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Social media permeates the lives of many people – we use it to stay in touch, make new friends, shop, and have fun. But reports to the FTC show that social media is also increasingly where scammers go to con us. More than one in four people who reported losing money to fraud in 2021 said it started on social media with an ad, a post, or a message.[1] In fact, the data suggest that social media was far more profitable to scammers in 2021 than any other method of reaching people.[2]

Social FraudMore than 95,000 people reported about $770 million in losses to fraud initiated on social media platforms in 2021.[3] Those losses account for about 25% of all reported losses to fraud in 2021 and represent a stunning eighteenfold increase over 2017 reported losses. Reports are up for every age group, but people 18 to 39 were more than twice as likely as older adults to report losing money to these scams in 2021.[4]

For scammers, there’s a lot to like about social media. It’s a low-cost way to reach billions of people from anywhere in the world. It’s easy to manufacture a fake persona, or scammers can hack into an existing profile to get “friends” to con. There’s the ability to fine-tune their approach by studying the personal details people share on social media. In fact, scammers could easily use the tools available to advertisers on social media platforms to systematically target people with bogus ads based on personal details such as their age, interests, or past purchases.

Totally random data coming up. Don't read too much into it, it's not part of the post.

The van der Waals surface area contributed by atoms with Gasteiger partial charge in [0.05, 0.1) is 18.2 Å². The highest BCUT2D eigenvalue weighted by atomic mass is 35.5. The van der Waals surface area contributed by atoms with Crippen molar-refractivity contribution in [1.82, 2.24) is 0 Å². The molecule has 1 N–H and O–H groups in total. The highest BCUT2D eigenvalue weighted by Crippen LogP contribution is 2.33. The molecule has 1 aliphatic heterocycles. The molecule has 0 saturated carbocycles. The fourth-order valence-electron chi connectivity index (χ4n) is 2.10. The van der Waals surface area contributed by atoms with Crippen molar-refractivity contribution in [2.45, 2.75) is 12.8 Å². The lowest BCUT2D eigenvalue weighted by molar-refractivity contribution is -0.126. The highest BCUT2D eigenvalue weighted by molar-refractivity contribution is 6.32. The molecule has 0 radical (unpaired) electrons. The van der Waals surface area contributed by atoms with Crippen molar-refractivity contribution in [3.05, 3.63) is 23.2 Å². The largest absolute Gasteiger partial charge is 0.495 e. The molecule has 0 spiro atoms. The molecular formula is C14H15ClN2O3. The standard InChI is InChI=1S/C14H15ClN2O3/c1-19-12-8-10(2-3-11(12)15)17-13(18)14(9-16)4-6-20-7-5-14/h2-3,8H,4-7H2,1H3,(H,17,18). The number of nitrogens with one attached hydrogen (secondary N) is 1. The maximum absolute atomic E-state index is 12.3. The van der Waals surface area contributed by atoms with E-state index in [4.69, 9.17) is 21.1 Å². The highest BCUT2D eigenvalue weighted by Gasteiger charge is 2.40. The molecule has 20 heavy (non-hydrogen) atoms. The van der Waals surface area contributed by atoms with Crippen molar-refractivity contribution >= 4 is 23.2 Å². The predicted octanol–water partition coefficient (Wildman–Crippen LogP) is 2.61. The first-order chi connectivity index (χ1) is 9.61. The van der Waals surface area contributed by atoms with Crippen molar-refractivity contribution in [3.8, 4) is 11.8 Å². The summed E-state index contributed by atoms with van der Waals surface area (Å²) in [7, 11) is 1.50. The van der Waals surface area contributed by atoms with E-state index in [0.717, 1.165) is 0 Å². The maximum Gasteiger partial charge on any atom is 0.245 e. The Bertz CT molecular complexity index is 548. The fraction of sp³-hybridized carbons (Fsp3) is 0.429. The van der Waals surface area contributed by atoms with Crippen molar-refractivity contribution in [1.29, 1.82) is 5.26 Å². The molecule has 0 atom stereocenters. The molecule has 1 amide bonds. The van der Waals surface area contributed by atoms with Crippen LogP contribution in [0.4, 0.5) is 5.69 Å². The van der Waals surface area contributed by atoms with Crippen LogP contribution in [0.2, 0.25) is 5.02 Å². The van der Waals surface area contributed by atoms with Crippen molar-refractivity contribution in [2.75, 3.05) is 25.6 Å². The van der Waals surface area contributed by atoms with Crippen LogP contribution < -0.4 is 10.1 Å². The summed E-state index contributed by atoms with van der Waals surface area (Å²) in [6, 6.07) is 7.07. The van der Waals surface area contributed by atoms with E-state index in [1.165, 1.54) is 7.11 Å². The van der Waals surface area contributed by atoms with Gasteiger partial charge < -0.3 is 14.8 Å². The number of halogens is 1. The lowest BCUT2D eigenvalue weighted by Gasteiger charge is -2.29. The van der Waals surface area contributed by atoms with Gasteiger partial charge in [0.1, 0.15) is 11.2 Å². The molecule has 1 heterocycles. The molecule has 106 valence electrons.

Reports make clear that social media is a tool for scammers in investment scams, particularly those involving bogus cryptocurrency investments — an area that has seen a massive surge in reports.[5]  More than half of people who reported losses to investment scams in 2021 said the scam started on social media.[6] Reports to the FTC show scammers use social media platforms to promote bogus investment opportunities, and even to connect with people directly as supposed friends to encourage them to invest. People send money, often cryptocurrency, on promises of huge returns, but end up empty handed.[7]

After investment scams, FTC data point to romance scams as the second most profitable fraud on social media. Losses to romance scams have climbed to record highs in recent years. More than a third of people who said they lost money to an online romance scam in 2021 said it began on Facebook or Instagram.[8] These scams often start with a seemingly innocent friend request from a stranger, followed by sweet talk, and then, inevitably, a request for money.[9]

While investment and romance scams top the list on dollars lost, the largest number of reports came from people who said they were scammed trying to buy something they saw marketed on social media. [10] In fact, 45% of reports of money lost to social media scams in 2021 were about online shopping. In nearly 70% of these reports, people said they placed an order, usually after seeing an ad, but never got the merchandise. Some reports even described ads that impersonated real online retailers that drove people to lookalike websites. When people identified a specific social media platform in their reports of undelivered goods, nearly 9 out of 10 named Facebook or Instagram.[11]